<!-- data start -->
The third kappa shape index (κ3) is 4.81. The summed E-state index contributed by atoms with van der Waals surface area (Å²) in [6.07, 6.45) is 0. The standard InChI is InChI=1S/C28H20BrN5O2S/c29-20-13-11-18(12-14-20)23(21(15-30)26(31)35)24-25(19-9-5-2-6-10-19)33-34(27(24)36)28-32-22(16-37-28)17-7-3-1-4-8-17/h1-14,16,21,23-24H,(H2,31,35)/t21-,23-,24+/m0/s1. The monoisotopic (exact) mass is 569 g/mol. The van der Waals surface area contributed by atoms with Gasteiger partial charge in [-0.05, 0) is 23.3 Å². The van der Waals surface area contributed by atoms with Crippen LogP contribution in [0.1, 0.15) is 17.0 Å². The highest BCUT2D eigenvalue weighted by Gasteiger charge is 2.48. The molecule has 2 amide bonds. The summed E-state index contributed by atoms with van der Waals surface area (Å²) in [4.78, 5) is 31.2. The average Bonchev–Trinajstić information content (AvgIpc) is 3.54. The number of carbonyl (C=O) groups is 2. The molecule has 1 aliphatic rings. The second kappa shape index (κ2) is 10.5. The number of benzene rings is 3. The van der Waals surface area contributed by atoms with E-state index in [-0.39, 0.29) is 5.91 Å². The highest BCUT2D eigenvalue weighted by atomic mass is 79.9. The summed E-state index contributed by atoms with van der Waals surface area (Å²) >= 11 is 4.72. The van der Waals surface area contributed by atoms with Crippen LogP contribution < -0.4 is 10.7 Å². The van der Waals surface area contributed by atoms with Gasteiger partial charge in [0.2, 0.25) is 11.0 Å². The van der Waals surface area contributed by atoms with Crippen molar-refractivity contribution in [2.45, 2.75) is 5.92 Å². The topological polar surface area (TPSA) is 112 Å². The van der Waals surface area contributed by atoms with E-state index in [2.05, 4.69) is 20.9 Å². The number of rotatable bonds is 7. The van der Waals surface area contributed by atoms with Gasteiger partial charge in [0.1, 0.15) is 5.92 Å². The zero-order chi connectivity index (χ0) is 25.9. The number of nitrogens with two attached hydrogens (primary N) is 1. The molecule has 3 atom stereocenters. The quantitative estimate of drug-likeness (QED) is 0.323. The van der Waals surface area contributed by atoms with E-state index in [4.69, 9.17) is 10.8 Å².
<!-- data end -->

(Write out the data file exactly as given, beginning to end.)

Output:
The third kappa shape index (κ3) is 4.81. The summed E-state index contributed by atoms with van der Waals surface area (Å²) in [6.07, 6.45) is 0. The standard InChI is InChI=1S/C28H20BrN5O2S/c29-20-13-11-18(12-14-20)23(21(15-30)26(31)35)24-25(19-9-5-2-6-10-19)33-34(27(24)36)28-32-22(16-37-28)17-7-3-1-4-8-17/h1-14,16,21,23-24H,(H2,31,35)/t21-,23-,24+/m0/s1. The monoisotopic (exact) mass is 569 g/mol. The van der Waals surface area contributed by atoms with Gasteiger partial charge in [-0.05, 0) is 23.3 Å². The van der Waals surface area contributed by atoms with Crippen LogP contribution in [0.1, 0.15) is 17.0 Å². The highest BCUT2D eigenvalue weighted by Gasteiger charge is 2.48. The molecule has 2 amide bonds. The summed E-state index contributed by atoms with van der Waals surface area (Å²) in [4.78, 5) is 31.2. The average Bonchev–Trinajstić information content (AvgIpc) is 3.54. The number of carbonyl (C=O) groups is 2. The molecule has 1 aliphatic rings. The second kappa shape index (κ2) is 10.5. The number of benzene rings is 3. The van der Waals surface area contributed by atoms with E-state index in [-0.39, 0.29) is 5.91 Å². The highest BCUT2D eigenvalue weighted by atomic mass is 79.9. The summed E-state index contributed by atoms with van der Waals surface area (Å²) >= 11 is 4.72. The van der Waals surface area contributed by atoms with Crippen LogP contribution < -0.4 is 10.7 Å². The van der Waals surface area contributed by atoms with Gasteiger partial charge in [0.2, 0.25) is 11.0 Å². The van der Waals surface area contributed by atoms with Crippen molar-refractivity contribution in [2.45, 2.75) is 5.92 Å². The topological polar surface area (TPSA) is 112 Å². The van der Waals surface area contributed by atoms with E-state index in [2.05, 4.69) is 20.9 Å². The number of rotatable bonds is 7. The van der Waals surface area contributed by atoms with Gasteiger partial charge in [0.1, 0.15) is 5.92 Å². The zero-order chi connectivity index (χ0) is 25.9. The number of nitrogens with two attached hydrogens (primary N) is 1. The molecule has 3 atom stereocenters. The quantitative estimate of drug-likeness (QED) is 0.323. The van der Waals surface area contributed by atoms with E-state index in [4.69, 9.17) is 10.8 Å².